I mentioned Japan earlier, and it was in that same year (’99) that I got accepted by the JET programme to go teach English in a tiny fishing village in southern Kyushu. Great news, but very bad timing, as it meant I had to leave the same weekend as the festival. I did 4 months of lead up work and then handed over ‘the book’ to my chosen successor on the Friday afternoon. I then proceeded to say goodbye and have as many ‘last drinks’ with friends as I could before I got on the plane to Tokyo, rather drunkenly, I might add, at 7am the next morning.
A new life begins in Japan, and I fell in love with the crazy quirks of a traditional culture striving to be cutting edge in technology yet hold onto all the ritual and custom of days gone by. I struggled with the language, but luckily I had studied French from age 4, which made it a little tiny bit easier to learn a third language.
At an international women’s conference, I met Grace from Toowoomba, a dedicated Woodfordian who, after hearing me rave about Hillside, had her mum send over a copy of the Woodford programme book to give to me, saying ‘if you’re ever in Australia, I think you should check it out’. My eyes bulged at the programme, my mouth dropped and I said ‘Yeah right, Australia. As if!’
Not long after, my dad got diagnosed with terminal cancer and I rushed home to spend time with him before he passed away in 2003. At his funeral, everyone kept asking if I was going to go back to Japan. I had no idea what I was going to do next, but somehow, that seed of Woodford had been planted in my head and it sprouted out that very day, shocking not only my family, but me too. With a little bit of an inheritance, I found myself on a plane to the land of koala bears and Vegemite.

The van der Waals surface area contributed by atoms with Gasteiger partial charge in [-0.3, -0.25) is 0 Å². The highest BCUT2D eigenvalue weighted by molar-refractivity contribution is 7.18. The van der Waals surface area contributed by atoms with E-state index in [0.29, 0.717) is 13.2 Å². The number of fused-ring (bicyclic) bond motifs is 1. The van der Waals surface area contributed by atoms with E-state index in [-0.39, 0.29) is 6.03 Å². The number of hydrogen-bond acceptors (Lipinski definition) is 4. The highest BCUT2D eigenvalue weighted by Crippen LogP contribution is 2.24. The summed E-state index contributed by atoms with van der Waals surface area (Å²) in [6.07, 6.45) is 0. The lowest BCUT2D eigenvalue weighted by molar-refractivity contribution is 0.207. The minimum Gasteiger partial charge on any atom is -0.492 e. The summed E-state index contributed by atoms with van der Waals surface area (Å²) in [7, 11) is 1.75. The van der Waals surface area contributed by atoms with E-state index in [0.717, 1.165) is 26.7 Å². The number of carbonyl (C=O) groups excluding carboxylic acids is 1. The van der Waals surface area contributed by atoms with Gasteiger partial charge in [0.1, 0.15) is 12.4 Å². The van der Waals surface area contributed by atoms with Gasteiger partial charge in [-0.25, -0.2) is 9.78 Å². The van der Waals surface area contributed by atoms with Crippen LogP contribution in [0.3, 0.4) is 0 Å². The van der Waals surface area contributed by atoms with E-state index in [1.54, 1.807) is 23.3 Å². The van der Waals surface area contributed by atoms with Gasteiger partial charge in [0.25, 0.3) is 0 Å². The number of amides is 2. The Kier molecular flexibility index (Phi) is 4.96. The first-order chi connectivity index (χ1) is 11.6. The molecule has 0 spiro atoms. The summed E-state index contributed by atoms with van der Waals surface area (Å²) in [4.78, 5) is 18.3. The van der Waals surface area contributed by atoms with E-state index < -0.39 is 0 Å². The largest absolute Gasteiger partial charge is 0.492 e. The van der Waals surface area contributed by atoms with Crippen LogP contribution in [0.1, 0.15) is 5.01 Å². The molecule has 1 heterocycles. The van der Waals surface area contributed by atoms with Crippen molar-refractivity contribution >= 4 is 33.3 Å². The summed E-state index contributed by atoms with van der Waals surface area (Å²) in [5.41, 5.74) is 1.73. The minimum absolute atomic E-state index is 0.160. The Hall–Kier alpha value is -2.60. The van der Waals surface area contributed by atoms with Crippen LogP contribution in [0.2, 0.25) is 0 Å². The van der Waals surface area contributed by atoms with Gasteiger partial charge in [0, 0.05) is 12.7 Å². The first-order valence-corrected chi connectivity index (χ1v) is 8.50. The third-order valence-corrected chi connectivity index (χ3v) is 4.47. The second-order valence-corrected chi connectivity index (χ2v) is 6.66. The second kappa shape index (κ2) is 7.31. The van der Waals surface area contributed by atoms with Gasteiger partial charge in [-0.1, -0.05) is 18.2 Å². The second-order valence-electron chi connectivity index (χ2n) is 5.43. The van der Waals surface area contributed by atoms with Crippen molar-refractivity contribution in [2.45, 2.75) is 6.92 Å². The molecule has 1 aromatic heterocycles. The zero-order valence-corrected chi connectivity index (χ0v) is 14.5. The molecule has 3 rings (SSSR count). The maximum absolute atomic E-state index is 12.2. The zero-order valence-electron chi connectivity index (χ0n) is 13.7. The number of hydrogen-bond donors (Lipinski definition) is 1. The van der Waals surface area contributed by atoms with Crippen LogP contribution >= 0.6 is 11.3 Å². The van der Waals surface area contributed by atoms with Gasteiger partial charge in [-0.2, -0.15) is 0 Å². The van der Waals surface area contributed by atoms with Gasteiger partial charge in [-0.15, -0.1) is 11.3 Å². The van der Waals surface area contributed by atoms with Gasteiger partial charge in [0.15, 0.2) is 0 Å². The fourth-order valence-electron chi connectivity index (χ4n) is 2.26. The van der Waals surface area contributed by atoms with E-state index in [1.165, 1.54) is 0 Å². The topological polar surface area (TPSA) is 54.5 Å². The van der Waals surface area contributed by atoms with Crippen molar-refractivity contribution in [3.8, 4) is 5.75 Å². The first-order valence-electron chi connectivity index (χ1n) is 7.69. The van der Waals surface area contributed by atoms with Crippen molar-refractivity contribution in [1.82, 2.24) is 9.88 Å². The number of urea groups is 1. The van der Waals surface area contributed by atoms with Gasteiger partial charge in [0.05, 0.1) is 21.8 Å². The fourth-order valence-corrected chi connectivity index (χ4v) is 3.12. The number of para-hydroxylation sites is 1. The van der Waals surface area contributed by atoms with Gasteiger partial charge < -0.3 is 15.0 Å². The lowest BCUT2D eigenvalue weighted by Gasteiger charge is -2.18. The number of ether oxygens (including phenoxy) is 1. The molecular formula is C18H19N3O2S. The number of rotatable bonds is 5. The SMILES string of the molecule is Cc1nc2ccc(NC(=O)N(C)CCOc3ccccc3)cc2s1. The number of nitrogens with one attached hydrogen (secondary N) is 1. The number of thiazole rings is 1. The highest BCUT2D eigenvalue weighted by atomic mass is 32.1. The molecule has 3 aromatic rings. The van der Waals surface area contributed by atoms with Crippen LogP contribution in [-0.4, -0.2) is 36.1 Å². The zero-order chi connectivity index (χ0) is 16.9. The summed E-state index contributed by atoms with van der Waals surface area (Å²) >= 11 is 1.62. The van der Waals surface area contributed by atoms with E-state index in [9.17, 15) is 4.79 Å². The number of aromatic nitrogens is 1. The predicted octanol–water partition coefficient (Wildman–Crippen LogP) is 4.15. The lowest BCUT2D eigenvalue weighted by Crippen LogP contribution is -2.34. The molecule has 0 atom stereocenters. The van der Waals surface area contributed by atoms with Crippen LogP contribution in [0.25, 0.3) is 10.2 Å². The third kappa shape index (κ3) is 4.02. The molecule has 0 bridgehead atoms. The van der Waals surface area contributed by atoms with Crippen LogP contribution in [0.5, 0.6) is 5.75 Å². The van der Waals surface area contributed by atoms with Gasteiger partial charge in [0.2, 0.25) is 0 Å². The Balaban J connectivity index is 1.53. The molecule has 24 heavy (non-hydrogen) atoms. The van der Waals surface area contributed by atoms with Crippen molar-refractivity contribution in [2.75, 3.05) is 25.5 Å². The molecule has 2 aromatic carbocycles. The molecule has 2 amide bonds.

The adventure of Woodford for me began in the first week in December 2003. I called the office to offer my services to help the Volunteers Coordinator, thinking that I might be able to help after my years of experience at Hillside. After one hour of being there, and realizing how very similar the job was, I asked for a list and a phone, and got stuck into helping coordinate the nearly 2000 volunteers that made up the - Error! Reference source not found - Crew. It was mammoth, but after only a week of being there, I knew I had found my tribe.
I did the back and forth thing for 4 years, surfing the eternal festival wave, between Hillside and Woodford, until I was offered full-time work and the chance to work on The Dreaming. I struggled with the decision to leave Hillside, but have not regretted it since, feeling a sense of ‘home’ with my Woodford family and my newly adopted country.
Each day I get to work on this crazy festival is a blessing to me. It challenges and delights me to no end seeing the inspirational work of thousands come together for one incredible week each year. As corny as it sounds, I can honestly say that Woodford changed my life and for that, I am forever grateful.
I’ll see you on the dance floor.